Newcastle City Council displays leaflets about the plight of the Song Thrush, a once familiar bird of parks and gardens, beloved for it's song and habit of eating slugs!
Unfortunately, the Council's concern is not joined up to it's actions on the ground ....
I mentioned in another post how, two or three years ago, I had seen a recent increase in Song Thrush numbers around Battlefield and the somewhat heartening sight of four birds together (3 + 1) during the early breeding season. The shrubberies near the footpath I was on were cut down to near ground level a week later and the Song Thrushes departed, never seen again.
Timing of works appears to be weak at present, possibly more governed by finance than environmental considerations. During a recent foray into the most 'threatening' part of the Battlefield open space I noted more signs of this disjoint between intention and outcomes.
A felled tree. It was removed at the height of the breeding season. I am sure the aboralists worked to minimise harm but this kind of operation must involve disturbance. Later in the year or better still in winter would seem appropriate and straight forward.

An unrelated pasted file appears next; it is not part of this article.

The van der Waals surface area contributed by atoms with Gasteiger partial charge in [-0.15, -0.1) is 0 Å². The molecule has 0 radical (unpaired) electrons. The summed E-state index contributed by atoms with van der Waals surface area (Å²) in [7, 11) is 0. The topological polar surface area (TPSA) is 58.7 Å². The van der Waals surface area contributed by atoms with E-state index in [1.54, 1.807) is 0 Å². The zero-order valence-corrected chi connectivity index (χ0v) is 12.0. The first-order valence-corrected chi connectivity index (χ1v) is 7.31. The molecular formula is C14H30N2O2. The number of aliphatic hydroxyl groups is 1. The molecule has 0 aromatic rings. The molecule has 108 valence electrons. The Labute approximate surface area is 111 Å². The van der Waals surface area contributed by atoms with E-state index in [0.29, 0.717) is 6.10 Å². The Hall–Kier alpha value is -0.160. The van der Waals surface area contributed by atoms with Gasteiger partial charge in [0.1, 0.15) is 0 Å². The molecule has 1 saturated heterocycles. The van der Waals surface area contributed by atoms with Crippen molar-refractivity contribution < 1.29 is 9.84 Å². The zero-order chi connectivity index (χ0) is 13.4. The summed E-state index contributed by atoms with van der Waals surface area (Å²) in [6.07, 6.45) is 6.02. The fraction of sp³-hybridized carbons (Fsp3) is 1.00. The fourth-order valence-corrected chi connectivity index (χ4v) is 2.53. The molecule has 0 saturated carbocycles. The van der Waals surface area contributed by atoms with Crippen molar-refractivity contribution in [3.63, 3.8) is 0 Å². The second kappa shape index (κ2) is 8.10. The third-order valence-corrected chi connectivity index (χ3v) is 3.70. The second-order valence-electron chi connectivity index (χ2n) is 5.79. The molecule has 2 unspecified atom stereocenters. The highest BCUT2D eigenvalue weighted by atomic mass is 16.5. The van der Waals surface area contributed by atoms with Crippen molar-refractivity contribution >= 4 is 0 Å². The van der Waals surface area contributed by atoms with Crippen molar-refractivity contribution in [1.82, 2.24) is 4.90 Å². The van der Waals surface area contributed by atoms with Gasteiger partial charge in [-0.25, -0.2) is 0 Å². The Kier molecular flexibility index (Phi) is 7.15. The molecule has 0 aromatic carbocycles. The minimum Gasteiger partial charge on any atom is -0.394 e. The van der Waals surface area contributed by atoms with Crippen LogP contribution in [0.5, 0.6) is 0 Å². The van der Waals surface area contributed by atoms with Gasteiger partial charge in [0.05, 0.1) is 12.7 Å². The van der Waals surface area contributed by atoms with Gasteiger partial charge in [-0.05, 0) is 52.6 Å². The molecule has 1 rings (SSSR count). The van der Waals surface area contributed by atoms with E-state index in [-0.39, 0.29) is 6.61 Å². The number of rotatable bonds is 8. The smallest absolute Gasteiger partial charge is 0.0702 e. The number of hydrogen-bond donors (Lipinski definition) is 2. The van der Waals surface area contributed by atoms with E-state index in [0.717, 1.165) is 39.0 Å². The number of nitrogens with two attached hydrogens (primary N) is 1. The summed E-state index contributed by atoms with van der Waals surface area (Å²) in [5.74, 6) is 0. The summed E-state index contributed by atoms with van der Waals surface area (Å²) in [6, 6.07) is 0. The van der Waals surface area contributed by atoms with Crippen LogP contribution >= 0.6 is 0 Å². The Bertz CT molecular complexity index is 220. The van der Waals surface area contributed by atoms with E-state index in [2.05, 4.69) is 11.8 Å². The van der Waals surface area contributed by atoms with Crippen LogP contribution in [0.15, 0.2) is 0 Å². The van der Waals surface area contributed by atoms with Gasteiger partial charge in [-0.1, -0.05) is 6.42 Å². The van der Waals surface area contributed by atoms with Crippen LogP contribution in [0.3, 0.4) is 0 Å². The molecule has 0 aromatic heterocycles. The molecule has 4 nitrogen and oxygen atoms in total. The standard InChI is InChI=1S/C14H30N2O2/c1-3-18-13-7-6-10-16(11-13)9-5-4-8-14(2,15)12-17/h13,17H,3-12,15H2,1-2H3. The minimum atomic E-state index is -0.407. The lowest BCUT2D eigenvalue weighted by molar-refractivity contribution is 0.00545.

This area has been left largely undisturbed and was aloud with birdsong, including a warbler, possibly Garden Warbler.
Bonus points are due for this action, seen in the photograph below. Uncut grass margins, large enough to be useful as a habitat for invertebrates, is commendable. Butterflies, moths, crickets and grasshoppers, beetles and so forth need this kind of long grass in which to prosper; so to, do birds. Quite apart from the animal kingdom, wild flowers and grasses thrive. No one loses from this small consideration for wildlife husbandry. Thanks are due to those involved in this piece of initiative for the benefit of wildlife.
Perhaps someone should tell one arm of the Council what the other is doing?